This new device would process human waste much differently, especially without the use of water.
Sylvia Mathews Burwell, President of the Foundation's Global Development program, said at the AfricaSan3 Conference in Kigali, Rwanda, that the toilet has not been reinvented in centuries and has only reached about 2.6 billion people around the world. The fact that toilets are not available everywhere is causing a monumental sanitary problem that is a catalyst for the development of diseases that are filling half of all hospital beds in developing countries.
Future toilets should not require a significant infrastructure, work without water and recycle human waste to energy sources. For example, waste could be converted into bio fuel, fertilizer and even fresh water. Specifically, Mathews Burwell said that the "Toilet 2.0" could be an electricity generator, a urine-diverting device that recovers clean water on site and function as a production device for minerals and biological charcoal.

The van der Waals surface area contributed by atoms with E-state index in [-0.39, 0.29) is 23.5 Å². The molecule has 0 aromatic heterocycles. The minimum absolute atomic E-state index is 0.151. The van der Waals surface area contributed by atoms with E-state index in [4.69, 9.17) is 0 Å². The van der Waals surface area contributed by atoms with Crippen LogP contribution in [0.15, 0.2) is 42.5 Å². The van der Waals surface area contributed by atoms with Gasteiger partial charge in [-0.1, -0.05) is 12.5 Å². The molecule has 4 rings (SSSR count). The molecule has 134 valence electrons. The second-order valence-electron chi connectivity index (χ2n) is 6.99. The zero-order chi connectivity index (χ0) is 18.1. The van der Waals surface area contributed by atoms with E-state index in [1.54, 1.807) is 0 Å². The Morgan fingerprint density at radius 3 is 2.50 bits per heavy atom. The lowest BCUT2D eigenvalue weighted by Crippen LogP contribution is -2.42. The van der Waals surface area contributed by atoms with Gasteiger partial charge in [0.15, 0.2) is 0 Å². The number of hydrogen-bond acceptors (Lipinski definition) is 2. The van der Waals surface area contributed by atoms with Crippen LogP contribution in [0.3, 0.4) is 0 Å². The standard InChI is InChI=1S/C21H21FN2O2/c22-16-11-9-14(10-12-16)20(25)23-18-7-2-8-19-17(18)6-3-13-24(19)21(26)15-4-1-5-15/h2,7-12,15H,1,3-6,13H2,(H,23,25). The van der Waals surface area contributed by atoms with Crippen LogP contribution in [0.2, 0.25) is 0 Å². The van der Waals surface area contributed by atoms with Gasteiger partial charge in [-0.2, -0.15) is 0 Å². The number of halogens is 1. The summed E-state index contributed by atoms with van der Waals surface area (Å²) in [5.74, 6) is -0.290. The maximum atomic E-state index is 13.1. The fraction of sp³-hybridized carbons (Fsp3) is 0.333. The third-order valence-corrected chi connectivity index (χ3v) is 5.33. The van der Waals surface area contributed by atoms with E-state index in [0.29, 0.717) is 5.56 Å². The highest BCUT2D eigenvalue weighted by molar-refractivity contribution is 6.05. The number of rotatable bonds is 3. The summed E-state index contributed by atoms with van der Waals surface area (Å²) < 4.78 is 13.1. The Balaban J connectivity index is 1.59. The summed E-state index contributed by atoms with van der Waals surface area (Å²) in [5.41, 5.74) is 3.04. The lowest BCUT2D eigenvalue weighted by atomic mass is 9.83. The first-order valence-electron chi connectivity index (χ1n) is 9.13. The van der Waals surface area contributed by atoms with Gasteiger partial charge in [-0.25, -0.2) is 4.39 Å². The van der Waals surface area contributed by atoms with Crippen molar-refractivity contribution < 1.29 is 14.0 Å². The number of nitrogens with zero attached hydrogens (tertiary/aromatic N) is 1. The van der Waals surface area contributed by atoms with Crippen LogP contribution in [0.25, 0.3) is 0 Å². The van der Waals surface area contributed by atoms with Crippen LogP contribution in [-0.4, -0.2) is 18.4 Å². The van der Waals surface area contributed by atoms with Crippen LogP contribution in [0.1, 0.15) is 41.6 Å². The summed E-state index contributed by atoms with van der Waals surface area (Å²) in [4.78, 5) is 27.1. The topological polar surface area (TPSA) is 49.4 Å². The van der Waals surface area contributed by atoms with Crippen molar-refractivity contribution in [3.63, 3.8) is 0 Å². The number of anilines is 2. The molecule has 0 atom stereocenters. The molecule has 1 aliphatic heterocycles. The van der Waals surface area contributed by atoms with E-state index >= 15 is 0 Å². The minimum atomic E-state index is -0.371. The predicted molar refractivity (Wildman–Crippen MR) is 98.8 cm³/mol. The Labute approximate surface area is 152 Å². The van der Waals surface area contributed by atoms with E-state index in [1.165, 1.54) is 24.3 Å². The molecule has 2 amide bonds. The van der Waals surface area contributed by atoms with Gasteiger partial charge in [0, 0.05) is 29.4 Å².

The grant is part of a $41.5 million investment in water, sanitation and hygiene, the Foundation said.